As Wisconsin’s only dental school, the Marquette University School of Dentistry has a responsibility and a long-standing commitment to educating the state’s future dentists and promoting oral health statewide. This expansion provides Marquette's School of Dentistry with additional clinic space and the ability to accommodate more students, all of which means the dental school is able to provide more clinical services to underserved patients at its three Milwaukee sites and four rural clinic partnerships around the state.
According to a recent Wisconsin Dental Association workforce study, 52 percent of Wisconsin’s professionally active dentists are between the ages of 50 and 64. As the state’s partner in dental education since 1973, Marquette's School of Dentistry believes it is in the best interest of the state of Wisconsin to be proactive in addressing the long-term dental workforce demands.
The expansion includes equipment upgrades that enables the school to respond to technological advances and the rapidly expanding knowledge the profession demands.
Expanded clinical and research space helps Marquette's School of Dentistry attract and retain world-class faculty.
Marquette's School of Dentistry was at capacity and could not simply enlarge its class size for two reasons: the capacity of the simulation lab and the limitations imposed by a lack of clinic space functions in the existing facility.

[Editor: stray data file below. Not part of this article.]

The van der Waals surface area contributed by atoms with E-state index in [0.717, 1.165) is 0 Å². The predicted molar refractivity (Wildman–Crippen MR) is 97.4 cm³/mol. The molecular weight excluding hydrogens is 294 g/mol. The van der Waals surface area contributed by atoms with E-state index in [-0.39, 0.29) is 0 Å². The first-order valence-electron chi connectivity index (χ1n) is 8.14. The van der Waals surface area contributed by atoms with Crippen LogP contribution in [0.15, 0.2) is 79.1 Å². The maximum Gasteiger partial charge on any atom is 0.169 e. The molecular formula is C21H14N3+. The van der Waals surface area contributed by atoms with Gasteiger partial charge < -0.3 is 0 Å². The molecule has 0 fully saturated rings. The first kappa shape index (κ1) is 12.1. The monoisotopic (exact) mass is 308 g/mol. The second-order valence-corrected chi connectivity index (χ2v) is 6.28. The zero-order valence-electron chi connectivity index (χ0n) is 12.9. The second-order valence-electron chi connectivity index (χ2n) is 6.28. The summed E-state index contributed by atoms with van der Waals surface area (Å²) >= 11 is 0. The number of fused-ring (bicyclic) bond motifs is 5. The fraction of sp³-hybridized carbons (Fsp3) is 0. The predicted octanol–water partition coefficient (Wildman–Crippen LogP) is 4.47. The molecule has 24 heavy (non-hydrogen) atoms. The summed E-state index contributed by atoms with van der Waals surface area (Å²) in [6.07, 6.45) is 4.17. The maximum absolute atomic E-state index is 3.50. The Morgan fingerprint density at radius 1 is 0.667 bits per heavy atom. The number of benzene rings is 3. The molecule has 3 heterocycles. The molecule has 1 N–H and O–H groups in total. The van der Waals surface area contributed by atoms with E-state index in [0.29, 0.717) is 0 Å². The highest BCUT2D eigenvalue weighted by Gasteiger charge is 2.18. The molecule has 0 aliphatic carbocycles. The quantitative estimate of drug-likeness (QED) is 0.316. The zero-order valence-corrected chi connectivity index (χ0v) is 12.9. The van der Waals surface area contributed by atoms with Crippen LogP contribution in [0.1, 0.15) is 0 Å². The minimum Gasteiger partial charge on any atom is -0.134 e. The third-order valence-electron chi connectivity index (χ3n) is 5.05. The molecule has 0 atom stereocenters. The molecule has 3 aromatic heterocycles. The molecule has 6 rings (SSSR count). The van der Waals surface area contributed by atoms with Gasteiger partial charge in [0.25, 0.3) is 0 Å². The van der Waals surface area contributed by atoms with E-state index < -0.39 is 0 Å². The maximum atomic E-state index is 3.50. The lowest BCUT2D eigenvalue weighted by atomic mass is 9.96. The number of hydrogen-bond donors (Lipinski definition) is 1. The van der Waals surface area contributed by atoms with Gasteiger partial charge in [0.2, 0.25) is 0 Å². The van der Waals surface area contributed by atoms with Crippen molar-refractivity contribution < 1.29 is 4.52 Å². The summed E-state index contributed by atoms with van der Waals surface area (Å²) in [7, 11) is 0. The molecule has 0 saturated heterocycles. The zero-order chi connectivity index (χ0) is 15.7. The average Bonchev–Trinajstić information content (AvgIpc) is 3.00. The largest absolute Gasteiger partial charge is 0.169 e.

There were 80 simulation stations located in the lower level of the existing facility. The addition of just a student or two more created a significant disruption in the learning environment. The upgraded lab has 104 stations.
Further, there are no facilities elsewhere on Marquette's campus that could have accommodated the School of Dentistry’s needs. An expansion was the most feasible and cost-effective way to meet demands.
This same study reveals that 52 percent of Wisconsin’s professionally active dentists are between the ages of 50 and 64, and these numbers correlate with the time period in which Marquette's School of Dentistry and other dental schools across the country had significantly larger class sizes. As such, Marquette's School of Dentistry believes it is in the best interest of the state to be proactive in addressing the long-term dental workforce demands. Under the expanded class size, it is likely that the first class of 100 would not graduate from Marquette's School of Dentistry until 2017 or 2018.
Further, Marquette's School of Dentistry continues to play a role as one of the state’s largest Medicaid providers and will now be able to provide additional oral health care services. Marquette's School of Dentistry has the dual purpose of providing direct oral health care services to Wisconsin citizens today and preparing the dental workforce to provide such services in the future.